Booklog: City on the Line and The Life-Changing Magic of Tidying Up

City on the Line – Andrew Kleine

Andrew Kleine is an unabashed government budget nerd. But that’s ok, in fact it’s what has made his book so good. In it he reflects on his time as Budget Director for the City of Baltimore, taking the city government on a journey from siloed budgets as usual to ones focussed on outcomes, on value delivered for the citizen all informed by staff and citizen involvement. The book combines an engaging memoir of his time in Baltimore, a crisp analysis of why public sector budget processes often founder and a very approachable guide on how to adopt outcomes based budgeting in your own public authority. I absolutely loved it and have bought a pile of copies for colleagues at Essex County Council. It’s a journey we’re committed to going on too.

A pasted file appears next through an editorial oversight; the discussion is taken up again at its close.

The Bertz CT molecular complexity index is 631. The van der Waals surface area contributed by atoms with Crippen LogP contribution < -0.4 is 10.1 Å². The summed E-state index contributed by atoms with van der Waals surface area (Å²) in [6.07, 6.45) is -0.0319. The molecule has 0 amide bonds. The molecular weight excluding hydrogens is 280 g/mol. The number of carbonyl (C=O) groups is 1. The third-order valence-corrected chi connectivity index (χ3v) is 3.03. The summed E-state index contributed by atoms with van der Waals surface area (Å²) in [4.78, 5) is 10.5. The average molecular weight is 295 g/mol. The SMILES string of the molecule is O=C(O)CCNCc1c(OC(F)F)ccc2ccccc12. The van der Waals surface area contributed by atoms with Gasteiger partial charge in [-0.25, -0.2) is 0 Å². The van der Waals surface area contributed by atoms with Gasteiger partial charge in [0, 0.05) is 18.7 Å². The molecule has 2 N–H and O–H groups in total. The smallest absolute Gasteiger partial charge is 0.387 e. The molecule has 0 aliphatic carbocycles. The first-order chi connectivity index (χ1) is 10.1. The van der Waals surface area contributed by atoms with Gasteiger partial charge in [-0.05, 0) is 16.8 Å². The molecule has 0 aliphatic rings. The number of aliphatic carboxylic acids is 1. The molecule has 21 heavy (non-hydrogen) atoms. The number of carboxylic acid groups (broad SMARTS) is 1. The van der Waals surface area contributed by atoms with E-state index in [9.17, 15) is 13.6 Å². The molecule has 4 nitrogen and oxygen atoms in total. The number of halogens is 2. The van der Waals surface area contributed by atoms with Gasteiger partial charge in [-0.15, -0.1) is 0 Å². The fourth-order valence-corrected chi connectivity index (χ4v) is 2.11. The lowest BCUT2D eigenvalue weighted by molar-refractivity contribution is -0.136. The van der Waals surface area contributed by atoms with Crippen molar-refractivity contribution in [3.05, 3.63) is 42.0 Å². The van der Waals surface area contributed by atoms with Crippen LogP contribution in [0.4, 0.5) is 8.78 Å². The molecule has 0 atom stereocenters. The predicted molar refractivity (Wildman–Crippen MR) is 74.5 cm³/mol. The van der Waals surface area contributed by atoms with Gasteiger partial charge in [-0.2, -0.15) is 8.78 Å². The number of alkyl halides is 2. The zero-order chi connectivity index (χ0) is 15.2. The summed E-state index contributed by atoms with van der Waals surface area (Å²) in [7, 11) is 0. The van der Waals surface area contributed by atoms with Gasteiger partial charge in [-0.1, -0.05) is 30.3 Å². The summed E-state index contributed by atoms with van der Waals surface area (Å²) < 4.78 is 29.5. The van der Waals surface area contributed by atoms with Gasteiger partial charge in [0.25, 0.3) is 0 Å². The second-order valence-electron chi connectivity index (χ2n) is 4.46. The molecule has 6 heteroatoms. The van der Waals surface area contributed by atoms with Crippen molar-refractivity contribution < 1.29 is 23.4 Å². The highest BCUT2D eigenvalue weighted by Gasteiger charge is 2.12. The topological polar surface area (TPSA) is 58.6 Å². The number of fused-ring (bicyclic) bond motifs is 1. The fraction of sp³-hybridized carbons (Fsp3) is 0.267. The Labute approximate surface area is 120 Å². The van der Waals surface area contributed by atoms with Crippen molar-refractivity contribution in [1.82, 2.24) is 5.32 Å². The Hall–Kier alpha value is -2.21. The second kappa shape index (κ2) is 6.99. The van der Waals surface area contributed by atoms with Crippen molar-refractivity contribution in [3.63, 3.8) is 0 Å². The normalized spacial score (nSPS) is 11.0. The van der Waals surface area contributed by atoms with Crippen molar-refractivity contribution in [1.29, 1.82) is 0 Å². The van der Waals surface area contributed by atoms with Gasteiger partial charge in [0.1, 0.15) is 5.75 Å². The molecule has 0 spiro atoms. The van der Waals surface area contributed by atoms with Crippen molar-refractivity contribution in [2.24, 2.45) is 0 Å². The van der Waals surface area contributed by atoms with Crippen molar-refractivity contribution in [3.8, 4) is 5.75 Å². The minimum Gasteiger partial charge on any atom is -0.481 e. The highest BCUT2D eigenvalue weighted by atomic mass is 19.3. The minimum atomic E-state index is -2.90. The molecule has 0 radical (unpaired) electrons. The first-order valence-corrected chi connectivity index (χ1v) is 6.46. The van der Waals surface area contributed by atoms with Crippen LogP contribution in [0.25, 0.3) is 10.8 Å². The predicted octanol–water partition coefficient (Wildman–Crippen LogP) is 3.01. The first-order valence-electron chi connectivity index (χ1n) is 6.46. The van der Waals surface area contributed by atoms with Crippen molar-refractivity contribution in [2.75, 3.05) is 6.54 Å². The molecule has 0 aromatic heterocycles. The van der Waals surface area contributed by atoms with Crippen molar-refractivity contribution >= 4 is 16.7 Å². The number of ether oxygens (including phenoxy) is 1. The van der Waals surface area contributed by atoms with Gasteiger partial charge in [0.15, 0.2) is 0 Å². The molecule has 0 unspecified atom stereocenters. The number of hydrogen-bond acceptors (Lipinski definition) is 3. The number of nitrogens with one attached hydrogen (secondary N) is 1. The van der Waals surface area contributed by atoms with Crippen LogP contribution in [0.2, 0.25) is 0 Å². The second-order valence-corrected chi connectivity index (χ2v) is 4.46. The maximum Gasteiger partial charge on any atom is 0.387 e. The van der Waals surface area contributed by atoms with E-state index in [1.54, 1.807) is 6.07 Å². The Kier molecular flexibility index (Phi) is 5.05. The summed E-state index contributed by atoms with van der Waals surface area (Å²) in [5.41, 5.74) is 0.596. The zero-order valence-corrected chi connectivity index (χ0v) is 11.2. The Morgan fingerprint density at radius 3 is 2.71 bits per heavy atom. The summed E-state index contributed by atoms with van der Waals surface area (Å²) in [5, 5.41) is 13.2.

The Life-Changing Magic of Tidying Up – Marie Kondo

Marie Kondo is a professional tidier from Japan – yes she gets paid to help people organise and tidy their homes and offices! She has become something of a phenomenon with her own Netflix series and a range of books. Kondo tells how even from a very early age she had a fascination with tidying and organising, how she tried every trick, gadget and gimmick to keep her home and school organised. Through trial and error she has developed a very different approach to the typical keep-tidy books. This approach, the ‘KonMari Method’, provides a route map to rethinking what relationship one wants to have with our stuff. This leads one down to having much less stuff in a way that is easy to keep organised. It works – I’ve found it very powerful and useful. Watching some of the videos available online and Netflix do help to bring her techniques more to life.